After A Heart Attack: Preventing Heart Failure

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If you have had a myocardial infarction (MI, or heart attack), you’ve sustained a certain amount of damage to your heart muscle. If enough damage has been done, you may be at risk of developing heart failure. So, taking measures to prevent heart failure is an important aspect of therapy after an MI.

For people who have had a very large MI, the risk of heart failure can be quite high. In these patients the onset of heart failure can be acute, often within the first few hours or days.

But even when an MI causes only a moderate amount of muscle damage, eventual heart failure is a possibility. Appropriate drug therapy and lifestyle changes can be critical in delaying or preventing the onset of heart failure.

What Is Remodeling, and Why Is It Bad?

Whether or not heart failure occurs after an MI depends to a large extent on how the undamaged heart muscle responds. After an MI, the healthy heart muscle "stretches" in an attempt to take over the workload of the damaged muscle. This stretching leads to the enlargement of the heart, a process called cardiac "remodeling."

Stretching helps the undamaged heart muscle contract more forcefully, and allows it to do more work. The heart muscle behaves something like a rubber band; the more you stretch it, the more "snap" it has. However, if you overstretch a rubber band, or keep stretching it over and over for a long period of time, it eventually loses its "snap," and becomes flaccid.

Unfortunately, the heart muscle does the same thing. Chronic stretching of the heart muscle causes it to weaken, and heart failure may result. So, while remodeling may help the heart work better in the short term, in the long term remodeling is a bad thing. If remodeling can be prevented or limited, the risk of developing heart failure diminishes.

How Is Remodeling Measured?

An important part of assessing your health after an MI is to estimate how much cardiac remodeling is taking place. This information can be obtained by doing a MUGA scan or an echocardiogram, two methods of noninvasively visualizing the left ventricle.

A good way to estimate the amount of heart muscle damage caused by an MI, and the amount of remodeling that is occurring, is to measure the left ventricular ejection fraction (LVEF). The LVEF is the percentage of blood ejected by the left ventricle with each heart beat. With heart enlargement (that is, with remodeling), the ejection fraction falls. If the LVEF is less than 40% (normal being 55% or higher), then significant muscle damage has occurred. The lower the LVEF, the greater the damage, the more remodeling - and the greater the risk of developing heart failure.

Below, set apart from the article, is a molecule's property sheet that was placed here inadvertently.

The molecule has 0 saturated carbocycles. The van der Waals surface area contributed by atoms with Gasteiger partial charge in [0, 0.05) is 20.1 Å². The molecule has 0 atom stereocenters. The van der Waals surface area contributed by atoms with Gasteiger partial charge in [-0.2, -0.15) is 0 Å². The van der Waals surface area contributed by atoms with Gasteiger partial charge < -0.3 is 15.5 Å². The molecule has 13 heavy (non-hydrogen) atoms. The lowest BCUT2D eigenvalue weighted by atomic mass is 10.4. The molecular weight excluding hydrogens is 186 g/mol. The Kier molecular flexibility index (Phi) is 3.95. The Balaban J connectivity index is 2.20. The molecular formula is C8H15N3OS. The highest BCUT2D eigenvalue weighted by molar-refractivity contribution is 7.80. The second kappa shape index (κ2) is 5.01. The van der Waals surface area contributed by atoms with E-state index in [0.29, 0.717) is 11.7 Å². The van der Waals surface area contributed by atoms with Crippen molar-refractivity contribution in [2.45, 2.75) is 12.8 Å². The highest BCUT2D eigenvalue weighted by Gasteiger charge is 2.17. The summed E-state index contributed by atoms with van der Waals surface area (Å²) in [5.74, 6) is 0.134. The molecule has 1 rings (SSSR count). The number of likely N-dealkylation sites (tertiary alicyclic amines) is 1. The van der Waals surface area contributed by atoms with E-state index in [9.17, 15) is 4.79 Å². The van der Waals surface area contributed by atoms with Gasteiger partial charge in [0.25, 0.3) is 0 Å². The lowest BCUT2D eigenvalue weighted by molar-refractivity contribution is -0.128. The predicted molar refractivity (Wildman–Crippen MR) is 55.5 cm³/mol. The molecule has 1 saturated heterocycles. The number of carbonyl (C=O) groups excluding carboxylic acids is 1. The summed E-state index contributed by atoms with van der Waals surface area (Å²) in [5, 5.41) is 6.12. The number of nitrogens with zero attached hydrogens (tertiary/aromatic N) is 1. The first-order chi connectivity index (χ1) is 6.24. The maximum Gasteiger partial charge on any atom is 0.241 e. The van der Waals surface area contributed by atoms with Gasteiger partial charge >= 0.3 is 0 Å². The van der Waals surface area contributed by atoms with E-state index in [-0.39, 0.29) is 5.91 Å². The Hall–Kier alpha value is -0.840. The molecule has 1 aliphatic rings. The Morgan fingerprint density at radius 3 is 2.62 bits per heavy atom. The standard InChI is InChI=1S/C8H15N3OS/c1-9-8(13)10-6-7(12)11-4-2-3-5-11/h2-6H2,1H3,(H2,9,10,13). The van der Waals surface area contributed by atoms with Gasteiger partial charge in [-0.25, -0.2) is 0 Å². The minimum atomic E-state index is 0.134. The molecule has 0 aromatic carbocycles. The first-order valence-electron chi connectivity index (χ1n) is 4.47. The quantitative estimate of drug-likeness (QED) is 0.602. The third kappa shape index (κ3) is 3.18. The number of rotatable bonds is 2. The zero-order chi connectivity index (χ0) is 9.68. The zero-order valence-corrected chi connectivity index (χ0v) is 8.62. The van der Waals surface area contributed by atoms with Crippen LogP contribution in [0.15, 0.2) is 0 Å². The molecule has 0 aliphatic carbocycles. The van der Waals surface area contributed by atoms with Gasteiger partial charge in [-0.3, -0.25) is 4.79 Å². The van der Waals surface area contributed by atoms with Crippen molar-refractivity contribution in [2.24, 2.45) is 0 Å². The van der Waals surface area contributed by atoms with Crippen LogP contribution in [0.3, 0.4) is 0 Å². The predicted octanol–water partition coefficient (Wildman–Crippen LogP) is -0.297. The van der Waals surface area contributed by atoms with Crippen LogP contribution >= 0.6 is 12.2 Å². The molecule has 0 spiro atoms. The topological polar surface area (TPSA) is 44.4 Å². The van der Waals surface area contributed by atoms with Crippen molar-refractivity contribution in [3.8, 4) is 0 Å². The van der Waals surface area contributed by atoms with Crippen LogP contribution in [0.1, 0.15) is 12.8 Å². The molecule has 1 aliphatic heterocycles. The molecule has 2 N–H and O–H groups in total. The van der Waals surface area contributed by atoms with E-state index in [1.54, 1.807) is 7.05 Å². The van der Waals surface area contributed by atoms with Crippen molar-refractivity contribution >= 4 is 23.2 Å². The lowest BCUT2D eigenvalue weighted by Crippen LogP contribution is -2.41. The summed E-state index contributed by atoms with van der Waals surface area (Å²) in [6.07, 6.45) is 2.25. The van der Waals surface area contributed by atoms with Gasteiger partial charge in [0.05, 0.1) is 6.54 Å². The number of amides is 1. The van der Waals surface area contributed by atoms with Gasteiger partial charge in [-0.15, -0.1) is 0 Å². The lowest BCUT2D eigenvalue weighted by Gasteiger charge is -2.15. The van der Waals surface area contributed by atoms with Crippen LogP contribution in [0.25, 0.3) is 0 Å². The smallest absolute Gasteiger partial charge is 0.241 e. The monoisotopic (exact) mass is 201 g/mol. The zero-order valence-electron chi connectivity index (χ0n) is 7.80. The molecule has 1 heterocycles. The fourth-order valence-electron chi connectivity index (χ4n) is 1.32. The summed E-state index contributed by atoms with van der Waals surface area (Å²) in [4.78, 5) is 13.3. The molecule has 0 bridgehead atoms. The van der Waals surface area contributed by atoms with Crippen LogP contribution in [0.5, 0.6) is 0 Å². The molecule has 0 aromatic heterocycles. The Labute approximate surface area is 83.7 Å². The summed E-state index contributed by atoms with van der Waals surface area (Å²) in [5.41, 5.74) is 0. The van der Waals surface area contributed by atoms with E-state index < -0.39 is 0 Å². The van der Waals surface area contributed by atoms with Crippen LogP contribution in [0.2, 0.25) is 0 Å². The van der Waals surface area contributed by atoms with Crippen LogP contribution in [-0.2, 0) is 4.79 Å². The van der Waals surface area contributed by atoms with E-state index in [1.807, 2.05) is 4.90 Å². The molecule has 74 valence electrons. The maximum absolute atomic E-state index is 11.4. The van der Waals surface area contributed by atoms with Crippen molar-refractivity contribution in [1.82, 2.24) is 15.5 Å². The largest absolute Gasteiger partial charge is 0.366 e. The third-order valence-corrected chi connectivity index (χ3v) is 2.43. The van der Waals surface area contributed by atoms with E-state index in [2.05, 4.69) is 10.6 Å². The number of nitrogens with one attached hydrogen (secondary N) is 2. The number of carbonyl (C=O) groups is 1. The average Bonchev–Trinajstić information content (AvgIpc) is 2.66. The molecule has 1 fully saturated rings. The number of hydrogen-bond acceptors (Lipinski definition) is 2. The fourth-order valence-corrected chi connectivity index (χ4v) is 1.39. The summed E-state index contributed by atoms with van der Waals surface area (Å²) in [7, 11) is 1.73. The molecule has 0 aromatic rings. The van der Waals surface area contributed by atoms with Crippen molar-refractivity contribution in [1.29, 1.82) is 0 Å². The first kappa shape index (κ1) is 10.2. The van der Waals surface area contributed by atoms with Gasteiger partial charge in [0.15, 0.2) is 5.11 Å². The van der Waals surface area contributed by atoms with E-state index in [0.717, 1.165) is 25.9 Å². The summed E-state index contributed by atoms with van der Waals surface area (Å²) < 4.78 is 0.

What Can Be Done to Prevent Cardiac Remodeling and Heart Failure?

Several clinical studies have shown that two classes of drugs can significantly reduce remodeling after an MI, and improve the survival of patients who have signs of impending heart failure.

These drugs are the beta blockers and the ACE inhibitors.

Beta blockers work by blocking the effect of adrenaline on the heart, and they have significant beneficial effects in several types of heart disease.

Beta blockers reduce the risk of angina in patients with coronary artery disease (CAD); improve the survival of patients with heart failure; reduce the risk of sudden death in patients after heart attacks; and delay, prevent and even partially reverse cardiac remodeling after an MI.

So, unless there are strong reasons not to use them (some patients with severe asthma or other lung disease simply cannot take these drugs), virtually every heart attack survivor should be placed on a beta blocker. The most commonly prescribed beta blockers after an MI are Tenormin (atenolol) and Lopressor (metoprolol).

ACE inhibitors significantly improve long-term survival after an acute MI, and in addition, reduce the risk of developing heart failure (apparently by preventing or delaying remodeling). They also reduce the risk of recurrent MIs, stroke, and sudden death.

ACE inhibitors, like the beta blockers, are considered a must if you have had a heart attack. Vasotec (enalapril) and Capoten (captopril) are the drugs most commonly used after an MI.

Other Measures You Should Be Taking After An MI.

In addition to therapy aimed specifically at preventing heart failure after a heart attack, you will need other important therapies to maintain your optimal cardiac health. Here is a post-heart attack checklist you should review with your doctor:

And while you can’t do anything about the fact that you already have CAD, there are very likely several things you can do to slow or stop the worsening of your CAD, and thus to prevent further heart damage. These include measures to improve your diet, cholesterol levels, exercise capacity, and to optimize your weight and your blood pressure.


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Smith, SC Jr, Allen, J, Blair, SN, et al. AHA/ACC guidelines for secondary prevention for patients with coronary and other atherosclerotic vascular disease: 2006 update endorsed by the National Heart, Lung, and Blood Institute. J Am Coll Cardiol 2006; 47:2130.

Gara PT, Kushner FG, Ascheim DD, et al. 2013 ACCF/AHA guideline for the management of ST-elevation myocardial infarction: executive summary: a report of the American College of Cardiology Foundation/American Heart Association Task Force on Practice Guidelines. Circulation 2013; 127:529.

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